There is nothing like working on a passion for a decade to give you perspective, mine is literacy. Besides how much I’ve learnt since those early days, 10 years ago last month, when I got the keys to my own school. I’ve seen a frightening trend developing over the last five years in particular. I’ve been trying to chart the reasons as to why I now work with increasingly traumatised souls younger and younger. In the beginning, I felt I was a victim of my own success. I wondered did I attract these situations others had struggled to find solutions for simply as my own reputation grew? Sure, there was an aspect of this as I became known for being an expert in reuniting the world with teens who’d been trapped in their bedrooms for years. But this doesn’t explain the 6 and 7-year-olds I am meeting regularly. Why has not being able to read, write or pronounce a few words become such an issue? When did this become the end of the world? Why does this shatter their confidence so much? Why is everything from anxiety to bed wetting or not sleeping now in the mix? Why have they all been for so many assessments or “interventions” before I meet them? Why has so little helped them? They are all in learning support.
The answers? I realised that parents have been sucked into a vortex of feeling that a label, not a solution will give their children the “edge” in life, especially in the education system. The only reason we do assessments is to provide schools with a branded identity for our children to have resource time that very often doesn’t help them at all. I know this sounds harsh but it’s the truth that I’ve seen on a repeat loop for a decade. A loop that is becoming increasingly more traumatising for the children involved. Now it has become so skewed that parents feel they must label their children before even entering the system in order to provide a survival net. Yet teachers complain to me their classes are filled with excessively labelled students. But often it is the schools insisting on these assessments or even taking the power to do them without the inclusion of the parents. A label means money for a school. Not a solution to the problem or tailor made help for your child to learn differently. It doesn’t provide them with coping strategies for life. As a by-product of the label, I listen to parents every day tell me what their child will never be able to do well. As I’ve done and succeeded at it all despite these claims, I feel qualified to say this is utter rubbish. In fact, I only went to college to do a degree and later a PhD in order to be a qualified voice on what you can achieve with a severe dyslexia label. It’s why I’m now a writer too.
It’s time parents took their power back and stopped feeling forced to label their child as a solution to often very insignificant challenges. So what if they take 6 months longer to talk? So what if they are quiet? So what if they fidget? So what if phonics don’t teach them to read? So what if they use their fingers to count? Or mix up their b’s and d’s. Does it matter if they don’t ace the spelling tests? Who cares if you get your pen pass first or last? Who invented the pen pass? Your child’s happiness is so much more important than these educational milestones. Life doesn’t have to be such a competitive race.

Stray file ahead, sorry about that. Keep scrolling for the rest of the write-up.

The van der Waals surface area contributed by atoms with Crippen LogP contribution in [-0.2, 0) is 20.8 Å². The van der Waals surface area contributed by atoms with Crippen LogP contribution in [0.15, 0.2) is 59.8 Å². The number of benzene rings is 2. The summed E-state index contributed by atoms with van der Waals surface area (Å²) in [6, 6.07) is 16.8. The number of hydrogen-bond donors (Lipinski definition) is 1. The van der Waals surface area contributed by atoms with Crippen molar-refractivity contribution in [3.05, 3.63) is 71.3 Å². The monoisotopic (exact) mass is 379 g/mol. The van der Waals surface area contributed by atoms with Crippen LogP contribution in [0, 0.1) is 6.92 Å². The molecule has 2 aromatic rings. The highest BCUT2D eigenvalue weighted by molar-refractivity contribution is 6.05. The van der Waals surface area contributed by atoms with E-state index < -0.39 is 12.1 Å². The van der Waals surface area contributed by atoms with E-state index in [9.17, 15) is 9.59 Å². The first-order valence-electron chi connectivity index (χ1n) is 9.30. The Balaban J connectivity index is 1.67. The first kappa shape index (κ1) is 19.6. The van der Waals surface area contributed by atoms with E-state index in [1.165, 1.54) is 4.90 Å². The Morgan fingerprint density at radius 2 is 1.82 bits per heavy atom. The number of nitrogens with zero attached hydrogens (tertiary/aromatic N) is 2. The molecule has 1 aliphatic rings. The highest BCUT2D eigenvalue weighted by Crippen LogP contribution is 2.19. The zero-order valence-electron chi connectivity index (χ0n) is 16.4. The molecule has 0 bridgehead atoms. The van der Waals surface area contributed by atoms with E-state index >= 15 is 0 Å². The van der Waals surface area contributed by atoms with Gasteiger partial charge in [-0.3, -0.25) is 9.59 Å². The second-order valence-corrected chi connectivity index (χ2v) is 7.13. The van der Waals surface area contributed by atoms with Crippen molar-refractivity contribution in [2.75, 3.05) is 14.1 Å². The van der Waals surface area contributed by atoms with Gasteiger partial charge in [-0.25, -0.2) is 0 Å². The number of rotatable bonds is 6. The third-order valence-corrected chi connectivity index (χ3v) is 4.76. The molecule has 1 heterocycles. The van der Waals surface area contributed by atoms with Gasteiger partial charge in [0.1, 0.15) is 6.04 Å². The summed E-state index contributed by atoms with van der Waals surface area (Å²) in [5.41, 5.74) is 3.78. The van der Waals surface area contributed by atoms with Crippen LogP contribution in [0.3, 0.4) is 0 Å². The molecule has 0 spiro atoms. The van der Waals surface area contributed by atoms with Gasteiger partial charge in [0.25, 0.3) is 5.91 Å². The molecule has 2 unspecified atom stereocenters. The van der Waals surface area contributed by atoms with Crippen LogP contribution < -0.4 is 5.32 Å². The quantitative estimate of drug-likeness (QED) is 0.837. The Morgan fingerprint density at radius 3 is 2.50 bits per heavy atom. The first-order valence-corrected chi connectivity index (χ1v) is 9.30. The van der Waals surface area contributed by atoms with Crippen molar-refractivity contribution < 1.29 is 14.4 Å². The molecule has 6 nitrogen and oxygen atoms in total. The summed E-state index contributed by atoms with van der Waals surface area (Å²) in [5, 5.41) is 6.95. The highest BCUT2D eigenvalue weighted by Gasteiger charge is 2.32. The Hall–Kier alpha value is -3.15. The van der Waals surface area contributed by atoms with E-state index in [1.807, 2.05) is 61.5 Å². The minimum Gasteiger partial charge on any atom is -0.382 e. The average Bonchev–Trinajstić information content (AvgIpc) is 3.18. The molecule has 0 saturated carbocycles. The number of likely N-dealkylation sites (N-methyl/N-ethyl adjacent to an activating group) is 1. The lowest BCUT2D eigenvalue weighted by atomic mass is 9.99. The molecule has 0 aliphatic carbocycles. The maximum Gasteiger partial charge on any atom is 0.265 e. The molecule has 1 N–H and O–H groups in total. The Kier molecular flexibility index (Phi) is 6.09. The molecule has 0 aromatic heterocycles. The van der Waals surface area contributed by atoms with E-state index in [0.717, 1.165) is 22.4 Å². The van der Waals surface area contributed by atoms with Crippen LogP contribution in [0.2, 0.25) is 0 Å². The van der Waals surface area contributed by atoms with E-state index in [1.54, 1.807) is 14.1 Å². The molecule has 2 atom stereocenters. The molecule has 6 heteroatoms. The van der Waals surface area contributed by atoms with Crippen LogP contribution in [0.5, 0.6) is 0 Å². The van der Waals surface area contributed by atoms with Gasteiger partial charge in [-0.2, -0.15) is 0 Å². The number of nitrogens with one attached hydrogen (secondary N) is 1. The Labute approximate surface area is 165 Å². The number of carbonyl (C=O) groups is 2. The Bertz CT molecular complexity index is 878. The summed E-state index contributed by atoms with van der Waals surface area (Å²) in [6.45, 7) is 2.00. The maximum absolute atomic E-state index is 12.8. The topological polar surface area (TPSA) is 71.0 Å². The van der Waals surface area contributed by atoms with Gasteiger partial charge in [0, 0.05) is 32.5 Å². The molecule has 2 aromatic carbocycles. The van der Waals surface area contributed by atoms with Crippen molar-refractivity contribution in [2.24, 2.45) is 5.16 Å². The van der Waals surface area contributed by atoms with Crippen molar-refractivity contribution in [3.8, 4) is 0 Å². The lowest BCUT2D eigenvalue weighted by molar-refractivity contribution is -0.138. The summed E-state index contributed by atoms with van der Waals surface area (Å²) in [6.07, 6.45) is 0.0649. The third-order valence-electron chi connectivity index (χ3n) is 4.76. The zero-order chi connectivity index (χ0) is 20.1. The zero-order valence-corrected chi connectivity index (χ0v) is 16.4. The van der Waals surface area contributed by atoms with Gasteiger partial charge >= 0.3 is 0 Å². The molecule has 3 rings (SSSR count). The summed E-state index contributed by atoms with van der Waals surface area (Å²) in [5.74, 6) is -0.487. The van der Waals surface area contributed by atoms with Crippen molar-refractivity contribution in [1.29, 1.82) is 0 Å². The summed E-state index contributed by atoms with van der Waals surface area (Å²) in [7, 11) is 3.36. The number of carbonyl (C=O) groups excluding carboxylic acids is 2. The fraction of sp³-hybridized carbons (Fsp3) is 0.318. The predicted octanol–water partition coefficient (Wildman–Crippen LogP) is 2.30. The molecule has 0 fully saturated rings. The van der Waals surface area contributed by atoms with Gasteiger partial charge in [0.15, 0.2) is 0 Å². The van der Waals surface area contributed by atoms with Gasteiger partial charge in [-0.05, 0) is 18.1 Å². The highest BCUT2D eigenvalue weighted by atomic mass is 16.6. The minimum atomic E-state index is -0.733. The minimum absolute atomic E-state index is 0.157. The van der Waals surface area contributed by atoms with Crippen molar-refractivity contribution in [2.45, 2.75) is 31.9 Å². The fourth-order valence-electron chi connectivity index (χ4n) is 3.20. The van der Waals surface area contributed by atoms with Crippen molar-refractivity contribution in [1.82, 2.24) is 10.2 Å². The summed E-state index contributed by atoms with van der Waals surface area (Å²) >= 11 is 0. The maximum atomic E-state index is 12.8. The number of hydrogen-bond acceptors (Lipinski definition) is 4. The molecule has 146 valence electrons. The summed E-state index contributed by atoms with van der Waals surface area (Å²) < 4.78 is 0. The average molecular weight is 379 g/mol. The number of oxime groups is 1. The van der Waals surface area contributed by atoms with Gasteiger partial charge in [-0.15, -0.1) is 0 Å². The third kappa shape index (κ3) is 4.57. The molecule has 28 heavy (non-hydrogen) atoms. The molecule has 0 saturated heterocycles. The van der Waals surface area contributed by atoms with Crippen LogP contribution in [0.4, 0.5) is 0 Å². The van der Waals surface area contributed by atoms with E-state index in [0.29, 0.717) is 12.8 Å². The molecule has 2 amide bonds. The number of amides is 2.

In the long run, It’s better energy spent If you start to look online for solutions for ways to support rather than brand your child. Your child will not grow up to feel there is something fundamentally wrong with them. We need a change of mindset to readdress the power dynamics currently being played out at younger and younger ages in schools not just across this country but the world. Daily, I deal with the same problems, the same trauma created across 6 countries globally. The same problems in mindset in contrasting cultures with parents all seeking the “edge” for their child. A very important part of being a parent is to be an educator yourself. No one else is going to fix your child’s challenges better than you.
Parents seem shocked initially when I set them 6 weeks of work for them to do with their child at home. Yes, you can take the power back. Yes, you can help. And yes, in a very short few weeks they are all reading, writing or speaking better. No therapists. No labels. There is a whole world of internet material on various platforms to help you. I personally record a podcast for this very purpose, Purple Psychology. But there are endless resources out there on Pinterest or Youtube and so on to help you.
The biggest part of my work is not the help or program to learn differently. It’s the rebuilding of confidence of little damaged souls and the encouragement of parents to trust their guts. You do know your child better than anyone else. Don’t listen to any therapist or psychologist who tells you differently. You know the days to push. You know the days to back off. The times to hug. You have all the encouragement inside in you. Just stop the labels, please. Stop racing to some universal “average” someone else dreamed up for your child. We need to embrace difference again and parents need to be the ones to decide this shift. Years ago, I wrote, “It doesn’t matter what you can’t do, only what you can.”
Naoisé O’Reilly reflections February 2019